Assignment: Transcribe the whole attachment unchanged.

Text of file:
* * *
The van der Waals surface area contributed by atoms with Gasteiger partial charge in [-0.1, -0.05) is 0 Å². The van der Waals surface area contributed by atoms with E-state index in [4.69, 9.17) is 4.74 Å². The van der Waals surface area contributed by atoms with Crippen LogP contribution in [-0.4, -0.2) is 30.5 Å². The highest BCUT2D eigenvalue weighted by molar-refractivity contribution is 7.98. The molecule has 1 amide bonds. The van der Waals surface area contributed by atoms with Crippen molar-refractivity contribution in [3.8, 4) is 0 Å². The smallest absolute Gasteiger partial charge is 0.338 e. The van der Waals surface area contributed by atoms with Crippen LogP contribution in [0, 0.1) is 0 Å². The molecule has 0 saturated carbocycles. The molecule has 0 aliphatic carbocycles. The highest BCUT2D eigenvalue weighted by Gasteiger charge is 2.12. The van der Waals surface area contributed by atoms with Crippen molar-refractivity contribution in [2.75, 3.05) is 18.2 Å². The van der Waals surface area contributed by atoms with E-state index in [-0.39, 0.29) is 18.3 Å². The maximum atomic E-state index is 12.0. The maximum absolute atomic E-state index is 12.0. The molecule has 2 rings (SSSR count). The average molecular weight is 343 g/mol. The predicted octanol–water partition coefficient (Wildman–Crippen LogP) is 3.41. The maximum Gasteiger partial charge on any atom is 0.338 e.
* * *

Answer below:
The van der Waals surface area contributed by atoms with Gasteiger partial charge in [-0.1, -0.05) is 0 Å². The van der Waals surface area contributed by atoms with E-state index in [4.69, 9.17) is 4.74 Å². The van der Waals surface area contributed by atoms with Crippen LogP contribution in [-0.4, -0.2) is 30.5 Å². The highest BCUT2D eigenvalue weighted by molar-refractivity contribution is 7.98. The molecule has 1 amide bonds. The van der Waals surface area contributed by atoms with Crippen molar-refractivity contribution in [3.8, 4) is 0 Å². The smallest absolute Gasteiger partial charge is 0.338 e. The van der Waals surface area contributed by atoms with Crippen LogP contribution in [0, 0.1) is 0 Å². The molecule has 0 saturated carbocycles. The molecule has 0 aliphatic carbocycles. The highest BCUT2D eigenvalue weighted by Gasteiger charge is 2.12. The van der Waals surface area contributed by atoms with Crippen molar-refractivity contribution in [2.75, 3.05) is 18.2 Å². The van der Waals surface area contributed by atoms with E-state index in [-0.39, 0.29) is 18.3 Å². The maximum atomic E-state index is 12.0. The maximum absolute atomic E-state index is 12.0. The molecule has 2 rings (SSSR count). The average molecular weight is 343 g/mol. The predicted octanol–water partition coefficient (Wildman–Crippen LogP) is 3.41. The maximum Gasteiger partial charge on any atom is 0.338 e.